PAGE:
The Social Security Administration defines disability as a physical or mental impairment that is medically determinable; meaning a physician can diagnose and explain the limitations of the condition. The Social Security disability requirements to qualify for benefits indicate that the impairment must be lasting and significant enough to prevent any substantially gainful employment.
Do you have a disability preventing you from earning a living wage? If so, you may qualify to receive benefits from Social Security Disability Insurance. The four questions below will help you evaluate if you may qualify.
1. Are you currently unemployed or unable to work?
If you are working and earning an average of $1,300 or more per month you likely will not qualify for Social Security Disability Insurance. This is the earnings threshold for gainful employment, as determined by the Social Security Administration.
If you are not employed, the Social Security Administration must evaluate if your condition is too severe to return to a similar position to the one you most recently held. If you are unable to return to a similar position, then they must ask, are you able to do any other type of work? The Administration will look at your transferrable skills from previous employment and evaluate these in tandem with your physical and mental capabilities. If you can reasonably retain work in a different position, then you’re Social Security disability claim will be denied.
2. Is your condition severe enough to limit your ability to complete work-related tasks?
Your impairment must be significant enough to prevent you from accomplishing the basic requirements of your job. The Social Security Administration will not determine you to be disabled if you can reasonably complete work-related tasks.
3. Are the effects of your disability lasting?
If you are likely to recover from your medical condition in a short amount of time, your Social Security disability claim will not be approved. To qualify for Social Security benefits your disability must be expected to last, or already have lasted, 12 months or more, or to result in death.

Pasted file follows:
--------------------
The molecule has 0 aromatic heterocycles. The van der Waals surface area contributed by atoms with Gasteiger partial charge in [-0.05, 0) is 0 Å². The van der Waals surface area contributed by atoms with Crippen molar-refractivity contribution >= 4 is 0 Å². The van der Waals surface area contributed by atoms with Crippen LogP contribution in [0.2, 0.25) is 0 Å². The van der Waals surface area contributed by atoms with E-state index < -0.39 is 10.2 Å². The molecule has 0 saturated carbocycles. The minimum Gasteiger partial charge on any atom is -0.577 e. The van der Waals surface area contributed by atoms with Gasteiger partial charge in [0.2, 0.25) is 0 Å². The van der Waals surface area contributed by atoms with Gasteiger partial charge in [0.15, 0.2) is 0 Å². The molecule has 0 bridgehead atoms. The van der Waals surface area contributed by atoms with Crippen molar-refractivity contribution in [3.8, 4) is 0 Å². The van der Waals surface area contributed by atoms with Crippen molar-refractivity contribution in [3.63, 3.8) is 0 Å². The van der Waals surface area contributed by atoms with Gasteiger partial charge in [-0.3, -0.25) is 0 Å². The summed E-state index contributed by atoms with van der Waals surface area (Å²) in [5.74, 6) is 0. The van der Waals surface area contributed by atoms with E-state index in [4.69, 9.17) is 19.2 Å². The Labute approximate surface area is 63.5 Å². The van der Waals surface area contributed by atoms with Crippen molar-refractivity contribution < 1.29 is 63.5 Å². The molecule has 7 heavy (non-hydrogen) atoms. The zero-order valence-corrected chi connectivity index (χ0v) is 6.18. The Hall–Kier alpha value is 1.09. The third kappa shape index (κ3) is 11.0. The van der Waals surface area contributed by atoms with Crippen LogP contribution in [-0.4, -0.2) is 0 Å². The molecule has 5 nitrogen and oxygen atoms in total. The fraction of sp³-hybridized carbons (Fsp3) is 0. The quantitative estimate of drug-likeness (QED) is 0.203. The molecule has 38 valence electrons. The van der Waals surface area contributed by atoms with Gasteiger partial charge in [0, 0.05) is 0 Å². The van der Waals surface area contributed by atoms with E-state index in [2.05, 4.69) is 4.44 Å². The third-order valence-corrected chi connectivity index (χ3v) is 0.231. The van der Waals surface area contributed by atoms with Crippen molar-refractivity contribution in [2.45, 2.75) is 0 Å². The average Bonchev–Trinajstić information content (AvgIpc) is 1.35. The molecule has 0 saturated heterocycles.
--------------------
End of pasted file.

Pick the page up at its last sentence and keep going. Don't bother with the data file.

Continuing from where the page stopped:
4. Does the Social Security Administration recognize your medical condition as a qualifying disability?
A list of medical conditions that automatically qualify you for Social Security benefits is maintained by the Social Security Administration. If your condition is not already recognized, then the Administration will have to evaluate your condition in comparison with those already listed. If your condition is considered to be as severe, then your Social Security disability claim should be approved.
If you answered yes to the above questions, and have been denied disability benefits, you should seek the guidance of a Social Security disability lawyer right away. A skilled SSD lawyer will evaluate your circumstances and help you build a case for appeal.
CJ Henry Law Firm, PLLC, and SSDI
Attorney Henry of CJ Henry Law Firm PLLC is a knowledgeable SSDI Disability Attorney who works tirelessly to help her clients through the Social Security Disability Insurance claims process. She can advocate for your needs through every step of the process.
If you have already filed a Social Security Disability Claim and have been denied, Attorney Henry will fight for your rights. She knows the legal intricacies of disability law, and, with the help of her medical background, she can help build a strong case for your appeal.